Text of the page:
Video: Xeni on Maddow on Net Neutrality victory


#1

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#2

Excuse me if I hold my applause until after I’ve seen the 332-page document they voted on.


#3

Cat jifs rule. REPRESENT … good job Xeni, seriously.


#4

Oh dear, i took a peak at infowars to see what they had to say. GASP! they hate it! the FCC now has complete and unrestricted control of the internet!


#5

Can’t see the clip on the Maddow site.


#6

As always, it’s a delight to see you on the Maddow.

You have no idea. I work amongst and, out of necessity, interact with a few wingnuts. All week they’ve been asking me if Obama’s coming to take our internets. Just try explaining net neutrality to someone who believes it to be “Obamacare for the internet”

On the other hand it would be helpful, in it’s defense, if the document in question was available for viewing.


#7

Two favorite things, together!


#8

I thought your appearance was good. I mean, you pretty much always speak well.

But I have to say that at first glance of the screenshot, I thought someone had taken some kind of magic marker plugin to the "jif of you, Xeni. All it needs is a pink mustache and a pink cigar and a pink beard and pink alien antennae.


#9

People keep bringing up the length of the document and it’s kinda pissing me off. The original, amended Communications Act of 1934 was 333 pages long. Here, you can read it: http://transition.fcc.gov/Reports/1934new.pdf. They voted to add ISPs, who were already telecommunications services, into it under Title II (starting at pg 35 ending on p 137). Most of the document will remain unchanged. They are AMENDING a living document that has grown and evolved since 1934 as technologies change, but still use public resources and infrastructure. Of course the damn thing is 332 pages long!


#10

I like Maddow and Xeni, but everytime I watch MSNBC I get the same thought: “Crap, our side has its own version of FOX.”


#11

If I follow you, someone else must have chosen that look for her, but they didn’t go all the way, but her appearance was good enough for you?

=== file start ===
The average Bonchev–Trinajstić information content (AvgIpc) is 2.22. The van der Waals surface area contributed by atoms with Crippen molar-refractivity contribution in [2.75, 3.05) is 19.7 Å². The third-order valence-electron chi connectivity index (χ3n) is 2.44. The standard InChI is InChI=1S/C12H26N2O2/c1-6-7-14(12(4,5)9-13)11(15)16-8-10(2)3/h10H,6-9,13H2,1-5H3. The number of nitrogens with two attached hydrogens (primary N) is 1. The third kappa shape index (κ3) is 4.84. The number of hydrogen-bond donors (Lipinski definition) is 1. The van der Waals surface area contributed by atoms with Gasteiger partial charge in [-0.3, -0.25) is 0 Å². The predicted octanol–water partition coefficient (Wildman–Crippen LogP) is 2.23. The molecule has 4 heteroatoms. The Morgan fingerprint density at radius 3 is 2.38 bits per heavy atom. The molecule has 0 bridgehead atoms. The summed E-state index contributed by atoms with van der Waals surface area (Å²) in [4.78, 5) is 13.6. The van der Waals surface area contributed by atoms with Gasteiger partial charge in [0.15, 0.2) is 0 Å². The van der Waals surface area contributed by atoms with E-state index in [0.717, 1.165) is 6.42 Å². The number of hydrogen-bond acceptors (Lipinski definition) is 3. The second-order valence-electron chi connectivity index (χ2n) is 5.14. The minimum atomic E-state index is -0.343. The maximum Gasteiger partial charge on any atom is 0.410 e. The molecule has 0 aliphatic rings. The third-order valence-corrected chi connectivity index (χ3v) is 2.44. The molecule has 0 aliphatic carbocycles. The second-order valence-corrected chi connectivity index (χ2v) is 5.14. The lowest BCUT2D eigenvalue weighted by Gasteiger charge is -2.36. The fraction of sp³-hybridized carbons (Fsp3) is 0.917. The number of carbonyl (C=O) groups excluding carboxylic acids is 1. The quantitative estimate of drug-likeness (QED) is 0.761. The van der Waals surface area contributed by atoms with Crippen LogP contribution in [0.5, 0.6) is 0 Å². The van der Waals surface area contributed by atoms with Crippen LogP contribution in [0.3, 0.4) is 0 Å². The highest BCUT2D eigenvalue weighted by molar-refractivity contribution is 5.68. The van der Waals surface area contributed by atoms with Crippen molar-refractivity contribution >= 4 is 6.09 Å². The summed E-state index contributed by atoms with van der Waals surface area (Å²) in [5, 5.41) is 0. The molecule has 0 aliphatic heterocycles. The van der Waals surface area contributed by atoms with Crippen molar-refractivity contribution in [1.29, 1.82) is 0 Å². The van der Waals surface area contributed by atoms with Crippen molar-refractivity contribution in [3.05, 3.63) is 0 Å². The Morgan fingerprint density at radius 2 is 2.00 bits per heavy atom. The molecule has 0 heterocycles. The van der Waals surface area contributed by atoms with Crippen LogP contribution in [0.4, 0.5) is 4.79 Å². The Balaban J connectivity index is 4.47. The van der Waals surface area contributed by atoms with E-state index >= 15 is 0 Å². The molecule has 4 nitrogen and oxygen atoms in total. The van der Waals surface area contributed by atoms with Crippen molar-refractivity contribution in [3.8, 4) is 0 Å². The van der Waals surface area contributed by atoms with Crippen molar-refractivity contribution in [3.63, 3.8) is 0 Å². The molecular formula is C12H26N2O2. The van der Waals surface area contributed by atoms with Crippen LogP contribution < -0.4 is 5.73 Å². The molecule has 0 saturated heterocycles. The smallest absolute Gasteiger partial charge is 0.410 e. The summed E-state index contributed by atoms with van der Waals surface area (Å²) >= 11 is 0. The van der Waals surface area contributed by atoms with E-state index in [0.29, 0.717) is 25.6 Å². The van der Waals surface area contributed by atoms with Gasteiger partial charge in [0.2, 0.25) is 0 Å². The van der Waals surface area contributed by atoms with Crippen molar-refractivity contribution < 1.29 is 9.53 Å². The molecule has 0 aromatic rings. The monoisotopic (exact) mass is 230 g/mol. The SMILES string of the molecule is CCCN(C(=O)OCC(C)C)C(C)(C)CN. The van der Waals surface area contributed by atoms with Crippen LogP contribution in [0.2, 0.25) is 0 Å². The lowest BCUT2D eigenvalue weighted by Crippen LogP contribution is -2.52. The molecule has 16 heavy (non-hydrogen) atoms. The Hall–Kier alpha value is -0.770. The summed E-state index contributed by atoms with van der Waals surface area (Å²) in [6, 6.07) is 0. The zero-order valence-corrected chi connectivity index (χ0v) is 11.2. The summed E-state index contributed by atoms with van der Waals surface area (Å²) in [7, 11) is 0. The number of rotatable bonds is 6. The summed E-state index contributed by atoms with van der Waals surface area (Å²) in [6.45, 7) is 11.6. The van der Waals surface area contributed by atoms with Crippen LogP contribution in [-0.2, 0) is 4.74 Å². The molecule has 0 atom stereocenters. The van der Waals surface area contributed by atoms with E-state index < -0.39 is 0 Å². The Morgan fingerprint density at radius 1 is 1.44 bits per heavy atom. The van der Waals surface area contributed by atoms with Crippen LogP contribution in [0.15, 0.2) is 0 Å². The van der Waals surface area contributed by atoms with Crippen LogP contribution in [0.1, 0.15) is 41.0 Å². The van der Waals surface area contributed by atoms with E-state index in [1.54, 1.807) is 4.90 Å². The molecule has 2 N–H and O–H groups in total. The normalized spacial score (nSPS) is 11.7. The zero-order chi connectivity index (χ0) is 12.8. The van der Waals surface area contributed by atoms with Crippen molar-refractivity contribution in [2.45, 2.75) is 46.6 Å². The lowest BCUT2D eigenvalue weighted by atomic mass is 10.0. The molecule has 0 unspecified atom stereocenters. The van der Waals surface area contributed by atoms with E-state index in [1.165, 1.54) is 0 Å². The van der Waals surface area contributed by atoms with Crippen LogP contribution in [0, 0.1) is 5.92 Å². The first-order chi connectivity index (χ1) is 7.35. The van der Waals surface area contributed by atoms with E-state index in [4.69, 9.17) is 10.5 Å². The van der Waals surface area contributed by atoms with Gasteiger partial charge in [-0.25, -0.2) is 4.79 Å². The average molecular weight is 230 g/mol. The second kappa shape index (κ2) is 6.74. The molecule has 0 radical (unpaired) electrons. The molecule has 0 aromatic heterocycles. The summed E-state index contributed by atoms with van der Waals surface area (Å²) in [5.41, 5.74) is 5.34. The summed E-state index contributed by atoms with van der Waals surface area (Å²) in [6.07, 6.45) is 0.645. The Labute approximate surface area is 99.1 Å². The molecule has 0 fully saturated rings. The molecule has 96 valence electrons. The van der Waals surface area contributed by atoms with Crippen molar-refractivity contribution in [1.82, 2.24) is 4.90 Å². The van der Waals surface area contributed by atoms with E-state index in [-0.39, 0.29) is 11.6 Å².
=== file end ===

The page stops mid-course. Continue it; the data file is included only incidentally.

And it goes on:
Do you remember what she was talking about?


#12

I apologize. The word “appearance” has a double meaning — I meant that she spoke with clear analogies (dog versus cat gifs) and made her point well, even if she pronounces “gif” the wrong way :stuck_out_tongue:


#13

Saw you, thought my TV color had gone out.


#14

Do you honestly think 332 pages is that long? Oh for fuck’s sake. I’ll be reading twice as much this weekend for school and I’m not even worried. It’s not that hard. Do you think scholarly reading requires you to read every single word, very slowly, in your head, or something?

Not to mention that it’s going to be especially easier if you’re well-versed in the language of these sorts of documents – which you are not, most likely, but I bet you also won’t take that into consideration if you do get your hands on the document.


#16

I bet if you tried a little harder you could be just a little more presumptuous and condescending.

Since the summaries of what the FCC allegedly voted on have consisted of a few sentences, 332 pages is plenty long to hide all sorts of legal mischief. Most of the intellectual property cases I prosecute hinge on a couple phrases in a 40-80 page patent document.

I can’t imagine how people develop such trust in government that they would cheer the passage of a body of legislation/regulation of any size they haven’t been allowed to see.


#17

If the GOP and Comcast is opposed, then I’m for it.

Not sure why you find government so fundamentally untrustworthy, but have no problem with finding gigantic, lobbyist-filled corporations like Verizon to be worthy of your trust.

And not to worry, the lawyers will soon get to have at this with all of the force that cash-laden conglomerates can muster. It will find its way to the SC, and everyone will know everything before it is over. And their legal fees at $1000 an hour (just like their costs for lobbying) will all be tax-deductible for the ISP’s.


#18

That doesn’t matter! All legislation should fit on a postcard, and be written in words even I can understand! Tax code bad! Obamacare bad!


#19

I’m glad that Xeni framed this as Big Corps vs. The People (and even specifically named Comcast and Time-Warner). Interesting how the Maddow seems more or less allergic to that binary, framing the battle instead in two other ways: as big corps fighting against each other (symbolized by wrestling gorillas), and then as easy-target Glenn Beck fighting against, er, aliens? Whatever, that Glenn Beck, boy oh boy, he sure is whacky!! :confused:

Then there’s the two-minutes-or-so time limit for any issue, allowing for little more than shallow-as-a-plastic-baby-pool analysis.

Same reasons I can’t watch anything on corporate tv, including Melissa Harris Perry.


#20

Actually, I don’t think there is anything wrong with legislation being straightforward and aimed at as broad an audience as possible, given that we supposedly live in a democracy. The more you jargon legislation up, the fewer people are going to know what is going on with their government. That seems important to me, more people knowing what’s going on…


#21

It was strange to see Rachel Maddow apologizing for covering net neutrality at all, as if it weren’t important and she were imposing on the audience in asking them to pay attention. Does that really represent her demographic? That’s surprising.